China’s leaders are aware, Allen notes, that their drive to attain global leadership in AI applications will provoke alarm in Washington and fuel the emerging AI arms race. Nevertheless, China views “increased military usage of AI as inevitable” and is accelerating its efforts to devise and deploy advanced AI-empowered systems. Allen cites Chinese Maj. Gen. Ding Xiangrong of the Central Military Commission, who asserted China’s intent to “narrow the gap between the Chinese military and global advanced powers” by taking advantage of the “ongoing military revolution…centered on information technology and intelligent technology.”

Recent developments in Russia suggest a similar mind-set. Russian President Vladimir Putin issued a Jan. 15 directive to craft a national AI strategy intended to better coordinate domestic efforts in the field and accelerate the development of AI technologies. As in China, mastery of AI is said by top Russian officials to be essential for Russia’s future economic and military predominance. These moves by Russia and China will only add to the impression of a burgeoning AI arms race.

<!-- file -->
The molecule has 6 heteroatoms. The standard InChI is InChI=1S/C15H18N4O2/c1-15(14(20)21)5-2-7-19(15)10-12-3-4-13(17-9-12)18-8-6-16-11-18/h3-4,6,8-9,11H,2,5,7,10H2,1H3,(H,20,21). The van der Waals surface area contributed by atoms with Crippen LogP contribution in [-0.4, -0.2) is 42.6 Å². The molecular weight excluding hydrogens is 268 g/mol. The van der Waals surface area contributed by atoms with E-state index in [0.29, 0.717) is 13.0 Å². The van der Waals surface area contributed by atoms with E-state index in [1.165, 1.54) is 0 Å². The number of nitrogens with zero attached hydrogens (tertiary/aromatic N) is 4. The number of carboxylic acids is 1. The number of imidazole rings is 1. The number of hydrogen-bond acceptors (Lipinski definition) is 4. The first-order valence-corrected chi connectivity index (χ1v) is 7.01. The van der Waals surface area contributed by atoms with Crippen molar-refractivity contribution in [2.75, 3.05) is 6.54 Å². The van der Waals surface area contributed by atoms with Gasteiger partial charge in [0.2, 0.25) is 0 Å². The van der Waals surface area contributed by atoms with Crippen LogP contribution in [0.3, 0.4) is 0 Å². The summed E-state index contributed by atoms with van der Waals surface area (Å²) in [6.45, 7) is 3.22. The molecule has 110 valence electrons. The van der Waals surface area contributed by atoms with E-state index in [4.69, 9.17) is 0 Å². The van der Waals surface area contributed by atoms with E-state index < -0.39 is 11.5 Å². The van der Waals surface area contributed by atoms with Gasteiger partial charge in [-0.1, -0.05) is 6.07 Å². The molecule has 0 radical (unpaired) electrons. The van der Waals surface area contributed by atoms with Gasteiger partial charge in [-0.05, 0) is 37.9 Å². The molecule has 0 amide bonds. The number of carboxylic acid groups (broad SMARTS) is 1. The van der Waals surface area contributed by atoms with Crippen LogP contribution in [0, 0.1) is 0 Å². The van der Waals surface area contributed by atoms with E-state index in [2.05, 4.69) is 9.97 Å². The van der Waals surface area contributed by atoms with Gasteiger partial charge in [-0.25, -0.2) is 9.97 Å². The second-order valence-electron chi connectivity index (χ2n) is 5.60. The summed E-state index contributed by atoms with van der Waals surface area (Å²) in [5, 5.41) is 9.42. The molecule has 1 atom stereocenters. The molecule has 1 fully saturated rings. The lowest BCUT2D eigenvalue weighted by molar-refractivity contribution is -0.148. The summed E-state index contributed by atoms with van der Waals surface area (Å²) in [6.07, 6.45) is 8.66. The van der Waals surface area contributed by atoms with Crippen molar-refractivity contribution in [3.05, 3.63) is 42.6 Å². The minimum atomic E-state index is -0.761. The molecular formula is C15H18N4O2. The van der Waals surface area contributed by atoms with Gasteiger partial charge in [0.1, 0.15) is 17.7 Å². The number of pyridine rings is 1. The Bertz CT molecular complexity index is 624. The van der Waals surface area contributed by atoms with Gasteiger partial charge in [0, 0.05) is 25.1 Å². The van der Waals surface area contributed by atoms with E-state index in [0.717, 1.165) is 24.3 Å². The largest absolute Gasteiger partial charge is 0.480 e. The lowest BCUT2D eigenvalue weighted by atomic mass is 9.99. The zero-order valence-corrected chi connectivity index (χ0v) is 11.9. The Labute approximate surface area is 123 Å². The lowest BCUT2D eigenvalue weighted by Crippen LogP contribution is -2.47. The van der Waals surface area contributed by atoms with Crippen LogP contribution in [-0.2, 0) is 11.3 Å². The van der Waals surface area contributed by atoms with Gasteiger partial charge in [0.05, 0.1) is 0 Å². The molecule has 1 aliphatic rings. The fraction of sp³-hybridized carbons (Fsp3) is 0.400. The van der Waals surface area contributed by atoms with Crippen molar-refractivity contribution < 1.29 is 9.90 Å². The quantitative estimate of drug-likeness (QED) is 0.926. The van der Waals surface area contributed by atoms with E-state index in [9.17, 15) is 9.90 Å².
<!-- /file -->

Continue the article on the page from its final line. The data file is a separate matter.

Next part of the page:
The U.S. and other world power militaries are committed to seeking a competitive advantage in artificial intelligence.

OPCW Moves to Update Banned Chemicals List


March 2019
By Alicia Sanders-Zakre